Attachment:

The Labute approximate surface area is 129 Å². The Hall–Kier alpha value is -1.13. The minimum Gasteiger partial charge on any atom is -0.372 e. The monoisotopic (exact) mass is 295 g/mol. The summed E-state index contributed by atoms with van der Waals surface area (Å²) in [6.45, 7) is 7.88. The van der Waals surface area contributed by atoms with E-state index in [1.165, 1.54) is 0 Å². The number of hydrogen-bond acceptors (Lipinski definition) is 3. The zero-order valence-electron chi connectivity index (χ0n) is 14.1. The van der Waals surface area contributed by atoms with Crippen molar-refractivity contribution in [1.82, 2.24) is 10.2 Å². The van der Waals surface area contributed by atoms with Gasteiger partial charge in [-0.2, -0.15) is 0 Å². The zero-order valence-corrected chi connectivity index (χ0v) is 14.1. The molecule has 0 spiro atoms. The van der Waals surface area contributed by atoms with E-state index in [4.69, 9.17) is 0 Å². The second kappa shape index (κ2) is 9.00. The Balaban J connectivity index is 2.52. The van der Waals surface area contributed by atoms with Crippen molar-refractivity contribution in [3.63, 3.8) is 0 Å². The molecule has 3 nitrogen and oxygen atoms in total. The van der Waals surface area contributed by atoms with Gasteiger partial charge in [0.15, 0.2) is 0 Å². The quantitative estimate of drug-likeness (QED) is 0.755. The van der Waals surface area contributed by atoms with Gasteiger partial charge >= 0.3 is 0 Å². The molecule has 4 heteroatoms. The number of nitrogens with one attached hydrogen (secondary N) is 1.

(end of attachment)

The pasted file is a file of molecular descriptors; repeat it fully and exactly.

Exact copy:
The Labute approximate surface area is 129 Å². The Hall–Kier alpha value is -1.13. The minimum Gasteiger partial charge on any atom is -0.372 e. The monoisotopic (exact) mass is 295 g/mol. The summed E-state index contributed by atoms with van der Waals surface area (Å²) in [6.45, 7) is 7.88. The van der Waals surface area contributed by atoms with E-state index in [1.165, 1.54) is 0 Å². The number of hydrogen-bond acceptors (Lipinski definition) is 3. The zero-order valence-electron chi connectivity index (χ0n) is 14.1. The van der Waals surface area contributed by atoms with Crippen molar-refractivity contribution in [1.82, 2.24) is 10.2 Å². The van der Waals surface area contributed by atoms with Gasteiger partial charge in [-0.2, -0.15) is 0 Å². The zero-order valence-corrected chi connectivity index (χ0v) is 14.1. The molecule has 0 spiro atoms. The van der Waals surface area contributed by atoms with E-state index in [4.69, 9.17) is 0 Å². The second kappa shape index (κ2) is 9.00. The Balaban J connectivity index is 2.52. The van der Waals surface area contributed by atoms with Crippen molar-refractivity contribution in [3.63, 3.8) is 0 Å². The molecule has 3 nitrogen and oxygen atoms in total. The van der Waals surface area contributed by atoms with Gasteiger partial charge in [0.15, 0.2) is 0 Å². The quantitative estimate of drug-likeness (QED) is 0.755. The van der Waals surface area contributed by atoms with Gasteiger partial charge >= 0.3 is 0 Å². The molecule has 4 heteroatoms. The number of nitrogens with one attached hydrogen (secondary N) is 1.